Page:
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Monday, November 26, 2012

Spirituality & Economics - Part 1

This is something I started on recently, and will roll it out in parts because of the length.

When we think of spirituality, we usually do not associate it with economics.  For most of us, economics is the study of the material.  Webster’s Dictionary defines economics as “The science of household affairs, or of domestic management”, while defines it as “The branch of social science that deals with the production and distribution and consumption of goods and services and their management.”

The word ‘economics’ comes from the Greek οἰκονομία (oikonomia, administration or management of a household), a combination of οἶκος (oikos, house) and νόμος (nomos, law).  Academically-speaking, economics is the study of how things are attained and preserved.

But, the real importance of economics is that it studies the means by which goals are achieved.  Quite literally, it is the study of efficiency.

After all, economists don’t really set out to find the worst way to run a household, or a state’s finances.  Such discoveries happen along the way to finding the best way.  This search for what is best is at the heart of economics.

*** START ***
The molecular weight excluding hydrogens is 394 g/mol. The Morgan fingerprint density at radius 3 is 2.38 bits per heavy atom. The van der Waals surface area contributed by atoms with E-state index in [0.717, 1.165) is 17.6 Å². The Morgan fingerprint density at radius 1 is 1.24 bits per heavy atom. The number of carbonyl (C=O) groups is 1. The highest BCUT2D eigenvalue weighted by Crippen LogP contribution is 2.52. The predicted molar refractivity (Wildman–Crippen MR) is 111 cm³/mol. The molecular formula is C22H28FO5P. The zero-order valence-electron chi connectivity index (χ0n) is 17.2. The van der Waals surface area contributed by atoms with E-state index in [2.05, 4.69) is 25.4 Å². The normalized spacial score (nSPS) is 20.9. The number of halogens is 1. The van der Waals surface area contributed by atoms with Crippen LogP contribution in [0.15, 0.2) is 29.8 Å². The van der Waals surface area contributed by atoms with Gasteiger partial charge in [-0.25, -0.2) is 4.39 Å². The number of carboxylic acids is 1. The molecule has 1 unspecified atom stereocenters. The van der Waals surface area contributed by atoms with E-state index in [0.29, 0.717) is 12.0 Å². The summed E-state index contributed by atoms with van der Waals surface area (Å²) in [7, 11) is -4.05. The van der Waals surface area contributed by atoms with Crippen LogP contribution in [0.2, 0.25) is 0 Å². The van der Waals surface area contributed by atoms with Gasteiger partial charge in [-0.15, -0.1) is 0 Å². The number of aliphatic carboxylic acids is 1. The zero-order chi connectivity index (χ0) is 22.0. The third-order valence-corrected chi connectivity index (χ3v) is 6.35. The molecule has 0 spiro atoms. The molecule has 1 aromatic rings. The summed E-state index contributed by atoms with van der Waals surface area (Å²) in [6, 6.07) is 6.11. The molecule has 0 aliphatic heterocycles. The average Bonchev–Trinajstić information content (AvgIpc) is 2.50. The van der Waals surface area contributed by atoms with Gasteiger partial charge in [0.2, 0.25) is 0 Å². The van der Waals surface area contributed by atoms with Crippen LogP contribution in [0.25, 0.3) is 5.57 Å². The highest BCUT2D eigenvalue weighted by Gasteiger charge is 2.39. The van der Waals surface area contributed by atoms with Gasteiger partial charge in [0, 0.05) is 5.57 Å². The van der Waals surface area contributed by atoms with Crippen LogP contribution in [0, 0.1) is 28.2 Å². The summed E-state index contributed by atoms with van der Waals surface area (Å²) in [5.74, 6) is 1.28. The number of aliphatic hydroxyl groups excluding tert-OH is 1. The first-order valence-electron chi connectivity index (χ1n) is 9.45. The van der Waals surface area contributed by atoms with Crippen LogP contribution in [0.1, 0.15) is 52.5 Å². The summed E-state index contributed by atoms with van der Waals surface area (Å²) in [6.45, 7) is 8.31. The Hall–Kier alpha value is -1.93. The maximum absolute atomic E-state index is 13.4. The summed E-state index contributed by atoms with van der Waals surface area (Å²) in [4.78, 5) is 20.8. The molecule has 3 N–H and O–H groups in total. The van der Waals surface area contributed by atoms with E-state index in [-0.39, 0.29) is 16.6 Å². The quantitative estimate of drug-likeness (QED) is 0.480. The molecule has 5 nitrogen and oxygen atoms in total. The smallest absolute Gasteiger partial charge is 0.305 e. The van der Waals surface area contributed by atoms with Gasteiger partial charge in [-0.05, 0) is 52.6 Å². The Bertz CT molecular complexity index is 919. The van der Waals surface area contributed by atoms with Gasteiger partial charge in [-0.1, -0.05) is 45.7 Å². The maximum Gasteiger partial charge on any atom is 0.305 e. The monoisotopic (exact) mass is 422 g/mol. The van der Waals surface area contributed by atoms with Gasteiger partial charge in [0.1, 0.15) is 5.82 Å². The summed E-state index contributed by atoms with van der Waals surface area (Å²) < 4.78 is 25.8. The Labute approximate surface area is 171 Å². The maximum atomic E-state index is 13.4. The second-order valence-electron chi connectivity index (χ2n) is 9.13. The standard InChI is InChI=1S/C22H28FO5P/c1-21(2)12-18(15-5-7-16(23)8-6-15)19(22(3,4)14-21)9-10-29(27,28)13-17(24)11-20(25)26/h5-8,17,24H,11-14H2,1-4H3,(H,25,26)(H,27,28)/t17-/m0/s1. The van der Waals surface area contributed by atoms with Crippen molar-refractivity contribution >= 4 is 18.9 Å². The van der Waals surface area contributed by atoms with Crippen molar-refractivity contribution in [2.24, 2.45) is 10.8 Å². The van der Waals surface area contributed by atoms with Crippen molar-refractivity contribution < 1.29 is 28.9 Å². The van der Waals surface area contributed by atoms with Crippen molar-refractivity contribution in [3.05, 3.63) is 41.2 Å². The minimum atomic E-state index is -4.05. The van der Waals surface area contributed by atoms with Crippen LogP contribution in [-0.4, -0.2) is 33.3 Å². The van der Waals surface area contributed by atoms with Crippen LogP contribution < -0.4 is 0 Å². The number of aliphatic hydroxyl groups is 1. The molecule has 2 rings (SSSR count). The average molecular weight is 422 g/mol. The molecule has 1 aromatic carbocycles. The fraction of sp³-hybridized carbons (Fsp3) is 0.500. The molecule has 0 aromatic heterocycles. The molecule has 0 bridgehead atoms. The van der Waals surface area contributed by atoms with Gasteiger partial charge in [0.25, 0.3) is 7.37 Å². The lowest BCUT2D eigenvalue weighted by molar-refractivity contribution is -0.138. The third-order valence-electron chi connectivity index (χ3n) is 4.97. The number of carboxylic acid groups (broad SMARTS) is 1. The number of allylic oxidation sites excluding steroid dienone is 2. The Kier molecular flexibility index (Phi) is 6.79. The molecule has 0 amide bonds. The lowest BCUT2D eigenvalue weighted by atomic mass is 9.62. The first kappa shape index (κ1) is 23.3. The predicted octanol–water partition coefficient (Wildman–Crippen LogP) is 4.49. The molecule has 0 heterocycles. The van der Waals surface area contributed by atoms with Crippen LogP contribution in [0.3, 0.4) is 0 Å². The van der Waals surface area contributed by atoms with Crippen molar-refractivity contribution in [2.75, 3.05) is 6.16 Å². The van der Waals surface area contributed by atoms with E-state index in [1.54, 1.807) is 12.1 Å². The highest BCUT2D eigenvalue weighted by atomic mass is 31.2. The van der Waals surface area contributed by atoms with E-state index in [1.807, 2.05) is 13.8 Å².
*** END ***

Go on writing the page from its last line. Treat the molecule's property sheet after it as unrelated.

Sciences, such as engineering, seek the most economical means to build a building or a machine.  Science not only seeks to understand what things are, but how they are best to be used.

In this sense best use, economics is not bound to materialism.  Our pursuit of scientific knowledge is always about mankind.  Men do the exploring, the learning, and ultimately benefit from such advances.  We do not teach our chemistry discoveries to fish, nor do we share our knowledge of quantum physics with bears.  Scientific knowledge is only of value to man.

Now, if we examine man closely, we see that he is more than a material creature.  Despite whatever theories may be held about the spiritual world and the Divine, one thing cannot be argued: mankind has always yearned for something beyond the material confines of this world.

This is not to deny that men have had their doubts, or even individually rejected God, but larger societies have always had a religious element within them.

Even atheistic societies, such as Socialist states like the Soviet Union and China, developed religious elements.  An ‘eternal,’ transcendental worship of the ‘worker’ as well as Party leadership, was much the norm.  Look at the parades and public events of these regimes… how can one avoid noticing their religious tendencies of ritual and super-natural air?  Even in atheism, there is a notion of humanity reaching out beyond the human person to greater things.

Religion provides a ‘cosmology’ for humans to fit themselves into.  It gives purpose to life beyond the fulfillment of impulses and desires.  But, religion does something else: it explains how one is to live, and this living out of religion is spirituality.

Thus, spirituality is the ‘economics’ of the human person.

More to come...

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